Johnny Strikes up the Band

For MQM “You have to be Ringo?” I asked.
“Well, yeah,” my now-ex-girlfriend replied, as though it should have been obvious. “They already have a John, a Paul and a George.”
“You don’t even play the drums,” I reminded her. “You’re going to end up being Pete Best.”
There was a reason my friend Cammy called her Indie Barbie and I suddenly knew why. Here she was, breaking my heart to join a Beatles tribute band and she showed no signs of recognition in my joke. She had the black-rimmed glasses and the argyle sweater vest and the ballet flats, but nothing even remotely intelligent registered on that stupid, heart-shaped face. I wondered how I could have ever been in love with this person. How did I share with her my Smiths tapes, my battered copy of The Collected Lyrics of Tom Waits, my Blondie records? As far as I knew, she didn’t even like the Beatles. “Eight Days a Week” had never shown up on a mix CD she’d made me, and she never once brought over an Abbey Road tee-shirt to sleep in. This, more than the shock of the breakup and her implied infidelity, was what really sucked.
“John said he’d teach me,” she chirped. “We’re playing at Leroy’s Lounge on the 27th,” she said. “Will you be there?”
* *
I had two choices. Spend the rest of the evening alone and face-down on the floor listening through my Zevon collection or call Cammy over to join me in laying face down on the floor listening through my Zevon collection. I got off the couch long enough to dig the phone out from under the bed and call Cammy. Being alone was ideal, but Cammy had Transverse City on vinyl and it was impossible to mope effectively without “Splendid Isolation.”
I was halfway through side one of my Bad Luck Streak in Dancing School cassette and a six pack of Coors Lite with Lime when Cammy let herself in. She had on that polka dot dress I really liked and her Doc Martens. I sat up and cracked open another beer. “Want one?”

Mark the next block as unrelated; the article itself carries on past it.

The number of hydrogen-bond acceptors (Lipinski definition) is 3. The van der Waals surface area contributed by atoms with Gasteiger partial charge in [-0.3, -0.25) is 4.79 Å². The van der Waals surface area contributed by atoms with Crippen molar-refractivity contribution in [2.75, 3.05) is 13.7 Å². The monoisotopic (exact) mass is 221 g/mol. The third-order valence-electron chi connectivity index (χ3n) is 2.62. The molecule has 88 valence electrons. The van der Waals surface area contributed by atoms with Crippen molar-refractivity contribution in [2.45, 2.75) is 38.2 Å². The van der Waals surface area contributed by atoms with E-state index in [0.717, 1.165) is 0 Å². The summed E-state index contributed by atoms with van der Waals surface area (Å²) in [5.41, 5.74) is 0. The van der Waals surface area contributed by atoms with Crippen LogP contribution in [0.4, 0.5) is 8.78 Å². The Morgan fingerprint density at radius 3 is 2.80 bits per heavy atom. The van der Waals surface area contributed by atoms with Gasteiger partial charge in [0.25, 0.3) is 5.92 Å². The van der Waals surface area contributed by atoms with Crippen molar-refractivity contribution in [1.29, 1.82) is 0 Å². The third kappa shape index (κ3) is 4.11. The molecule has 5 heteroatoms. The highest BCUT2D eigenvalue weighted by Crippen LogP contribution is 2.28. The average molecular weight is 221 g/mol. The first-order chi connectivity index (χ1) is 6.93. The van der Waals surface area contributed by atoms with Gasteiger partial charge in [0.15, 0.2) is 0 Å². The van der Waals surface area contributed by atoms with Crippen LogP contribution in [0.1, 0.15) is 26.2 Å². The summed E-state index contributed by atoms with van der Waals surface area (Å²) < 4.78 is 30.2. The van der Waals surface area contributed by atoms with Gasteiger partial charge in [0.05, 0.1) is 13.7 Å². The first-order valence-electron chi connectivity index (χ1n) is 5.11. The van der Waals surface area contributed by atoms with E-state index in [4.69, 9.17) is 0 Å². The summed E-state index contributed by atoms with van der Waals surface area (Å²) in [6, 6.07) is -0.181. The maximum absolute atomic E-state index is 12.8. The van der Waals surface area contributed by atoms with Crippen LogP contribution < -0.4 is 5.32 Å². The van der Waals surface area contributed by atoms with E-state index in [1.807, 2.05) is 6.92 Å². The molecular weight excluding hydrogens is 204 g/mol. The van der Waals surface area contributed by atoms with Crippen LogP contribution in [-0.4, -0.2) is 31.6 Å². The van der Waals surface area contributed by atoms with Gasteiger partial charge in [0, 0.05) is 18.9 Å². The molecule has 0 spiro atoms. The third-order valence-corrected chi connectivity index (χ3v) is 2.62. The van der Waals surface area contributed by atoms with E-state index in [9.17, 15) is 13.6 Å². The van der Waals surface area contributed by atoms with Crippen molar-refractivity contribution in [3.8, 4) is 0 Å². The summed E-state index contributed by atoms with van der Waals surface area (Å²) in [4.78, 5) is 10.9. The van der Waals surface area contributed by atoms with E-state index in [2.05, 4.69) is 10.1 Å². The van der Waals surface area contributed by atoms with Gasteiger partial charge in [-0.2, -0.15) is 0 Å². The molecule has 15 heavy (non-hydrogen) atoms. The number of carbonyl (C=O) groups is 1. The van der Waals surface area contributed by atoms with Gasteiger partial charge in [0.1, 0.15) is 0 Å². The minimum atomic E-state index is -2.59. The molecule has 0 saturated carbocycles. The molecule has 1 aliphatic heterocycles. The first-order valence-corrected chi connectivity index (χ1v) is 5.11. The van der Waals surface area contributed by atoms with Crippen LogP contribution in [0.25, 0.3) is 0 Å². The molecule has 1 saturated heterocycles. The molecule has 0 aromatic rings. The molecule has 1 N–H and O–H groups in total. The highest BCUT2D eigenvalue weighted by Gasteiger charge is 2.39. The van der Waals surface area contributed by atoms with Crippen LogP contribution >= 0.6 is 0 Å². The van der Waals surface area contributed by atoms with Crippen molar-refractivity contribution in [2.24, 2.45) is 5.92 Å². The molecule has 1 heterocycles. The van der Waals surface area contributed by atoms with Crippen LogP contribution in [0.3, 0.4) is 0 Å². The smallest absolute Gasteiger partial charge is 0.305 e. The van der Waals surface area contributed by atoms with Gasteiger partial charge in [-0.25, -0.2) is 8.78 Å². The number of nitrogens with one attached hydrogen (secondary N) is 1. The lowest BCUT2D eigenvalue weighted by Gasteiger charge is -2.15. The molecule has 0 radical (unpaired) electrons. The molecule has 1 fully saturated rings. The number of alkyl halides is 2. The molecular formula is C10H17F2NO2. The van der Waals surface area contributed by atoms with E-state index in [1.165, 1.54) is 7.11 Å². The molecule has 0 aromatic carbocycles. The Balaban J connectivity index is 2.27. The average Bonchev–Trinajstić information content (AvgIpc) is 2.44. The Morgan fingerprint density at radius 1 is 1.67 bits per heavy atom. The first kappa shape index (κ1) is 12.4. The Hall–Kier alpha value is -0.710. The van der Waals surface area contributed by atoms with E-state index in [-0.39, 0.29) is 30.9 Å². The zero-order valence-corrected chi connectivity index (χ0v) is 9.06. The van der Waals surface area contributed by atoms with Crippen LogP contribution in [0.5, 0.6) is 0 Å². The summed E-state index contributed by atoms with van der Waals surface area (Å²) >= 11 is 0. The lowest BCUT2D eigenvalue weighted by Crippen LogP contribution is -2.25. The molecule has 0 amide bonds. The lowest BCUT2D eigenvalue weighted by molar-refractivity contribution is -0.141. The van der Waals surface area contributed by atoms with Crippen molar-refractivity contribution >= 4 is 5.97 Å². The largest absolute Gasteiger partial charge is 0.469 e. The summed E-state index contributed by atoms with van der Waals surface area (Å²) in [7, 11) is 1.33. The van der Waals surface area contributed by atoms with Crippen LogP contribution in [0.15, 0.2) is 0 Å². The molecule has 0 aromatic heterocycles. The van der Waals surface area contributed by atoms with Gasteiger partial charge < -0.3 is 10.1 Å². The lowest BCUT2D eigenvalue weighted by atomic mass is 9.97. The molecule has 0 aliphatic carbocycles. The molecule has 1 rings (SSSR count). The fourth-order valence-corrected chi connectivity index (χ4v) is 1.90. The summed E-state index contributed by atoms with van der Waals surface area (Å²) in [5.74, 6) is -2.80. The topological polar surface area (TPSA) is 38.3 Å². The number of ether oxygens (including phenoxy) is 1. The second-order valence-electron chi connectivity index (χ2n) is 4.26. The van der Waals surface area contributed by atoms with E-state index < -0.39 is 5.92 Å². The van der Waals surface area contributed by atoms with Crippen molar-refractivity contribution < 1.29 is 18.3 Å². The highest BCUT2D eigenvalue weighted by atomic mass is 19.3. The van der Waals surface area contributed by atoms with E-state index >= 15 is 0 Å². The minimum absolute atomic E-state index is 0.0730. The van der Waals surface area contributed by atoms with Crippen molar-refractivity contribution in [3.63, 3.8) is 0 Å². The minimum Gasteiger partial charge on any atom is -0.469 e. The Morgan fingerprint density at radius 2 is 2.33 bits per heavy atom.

“Johnny, you make me sad,” she said. “I expect someone with such good taste in music to have better taste in beer.”
“They were left over from last week’s shindig,” I said. “And I didn’t feel like going out to the store. There’s other stuff in the fridge, help yourself.”
“My plan exactly.” She disappeared for a minute and returned holding a bottled White Russian. “Let me guess,” she said, cracking open the cap. “These were Indie Barbie’s.”
“No, those were Steve’s girlfriend’s. Nellie drank all her Twizted Tees.”
She took a swig, considered the taste and shrugged. She sat on the couch and propped her feet up on the foot locker between my beer can and this morning’s empty coffee cup. She was the only person I allowed to put her muddy feet on my furniture.
* *
“The Beatles represent everything that’s wrong with music,” I said, staring up at the ceiling. I was high on that post-orgasmic bliss, where everything was suddenly clear and I could finally make sense of the world. Cammy was kind enough to fuck me to the A-side of Transverse City, and she fucked me in a way that didn’t make it seem like a pity fuck. We’d been through this before; she was the fuckee, having just dumped a boyfriend who she found out was shooting up again. I held her hand at the free clinic and we celebrated the negative results of her HIV test with a long fuck from “Werewolves of London” to “Lawyers, Guns and Money.”

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About Libby Cudmore

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Libby does not like hipster bios that try to be cloying and cute in the absence of actual prowess or publications. Her work includes regular contributions to Hardboiled, Pop Matters and Shaking Like a Mountain, as well as Inertia, Battered Suitcase, the Southern Women's Review, Shaking Like a Mountain, more in Disgrace, Thrillers, Killers 'n' Chillers, Eastern Standard Crime, PowederBurnFlash, the Flash Fiction Offensive and upcoming issues of Xenith, Thrilling Detective, Big Pulp and the anthology Quantum Genre on the Planet of the Arts (the latter two with Matthew Quinn Martin)
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